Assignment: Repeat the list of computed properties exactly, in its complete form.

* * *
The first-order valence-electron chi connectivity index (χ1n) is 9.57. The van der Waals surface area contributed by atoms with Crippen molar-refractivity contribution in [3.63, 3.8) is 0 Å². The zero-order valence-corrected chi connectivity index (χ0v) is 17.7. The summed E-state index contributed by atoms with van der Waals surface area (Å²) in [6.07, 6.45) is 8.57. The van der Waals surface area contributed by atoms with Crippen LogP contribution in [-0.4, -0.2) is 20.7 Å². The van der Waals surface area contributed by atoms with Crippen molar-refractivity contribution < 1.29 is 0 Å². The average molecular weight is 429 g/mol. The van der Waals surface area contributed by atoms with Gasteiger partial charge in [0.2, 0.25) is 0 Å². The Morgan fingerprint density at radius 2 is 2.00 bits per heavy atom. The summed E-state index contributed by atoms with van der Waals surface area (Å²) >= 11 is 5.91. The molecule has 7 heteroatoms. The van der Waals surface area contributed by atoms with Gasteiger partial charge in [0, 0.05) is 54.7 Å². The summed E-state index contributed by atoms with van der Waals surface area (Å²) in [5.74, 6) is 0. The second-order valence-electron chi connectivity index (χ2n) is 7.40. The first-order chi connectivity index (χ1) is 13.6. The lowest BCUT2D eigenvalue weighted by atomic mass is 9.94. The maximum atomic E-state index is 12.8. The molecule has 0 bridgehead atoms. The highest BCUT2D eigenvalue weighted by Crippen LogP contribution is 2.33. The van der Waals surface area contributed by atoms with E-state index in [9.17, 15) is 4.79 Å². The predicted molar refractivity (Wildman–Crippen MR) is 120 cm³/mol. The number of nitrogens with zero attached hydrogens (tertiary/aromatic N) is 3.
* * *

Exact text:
The first-order valence-electron chi connectivity index (χ1n) is 9.57. The van der Waals surface area contributed by atoms with Crippen molar-refractivity contribution in [3.63, 3.8) is 0 Å². The zero-order valence-corrected chi connectivity index (χ0v) is 17.7. The summed E-state index contributed by atoms with van der Waals surface area (Å²) in [6.07, 6.45) is 8.57. The van der Waals surface area contributed by atoms with Crippen LogP contribution in [-0.4, -0.2) is 20.7 Å². The van der Waals surface area contributed by atoms with Crippen molar-refractivity contribution < 1.29 is 0 Å². The average molecular weight is 429 g/mol. The van der Waals surface area contributed by atoms with Gasteiger partial charge in [0.2, 0.25) is 0 Å². The Morgan fingerprint density at radius 2 is 2.00 bits per heavy atom. The summed E-state index contributed by atoms with van der Waals surface area (Å²) >= 11 is 5.91. The molecule has 7 heteroatoms. The van der Waals surface area contributed by atoms with Gasteiger partial charge in [0, 0.05) is 54.7 Å². The summed E-state index contributed by atoms with van der Waals surface area (Å²) in [5.74, 6) is 0. The second-order valence-electron chi connectivity index (χ2n) is 7.40. The first-order chi connectivity index (χ1) is 13.6. The lowest BCUT2D eigenvalue weighted by atomic mass is 9.94. The maximum atomic E-state index is 12.8. The molecule has 0 bridgehead atoms. The highest BCUT2D eigenvalue weighted by Crippen LogP contribution is 2.33. The van der Waals surface area contributed by atoms with E-state index in [9.17, 15) is 4.79 Å². The predicted molar refractivity (Wildman–Crippen MR) is 120 cm³/mol. The number of nitrogens with zero attached hydrogens (tertiary/aromatic N) is 3.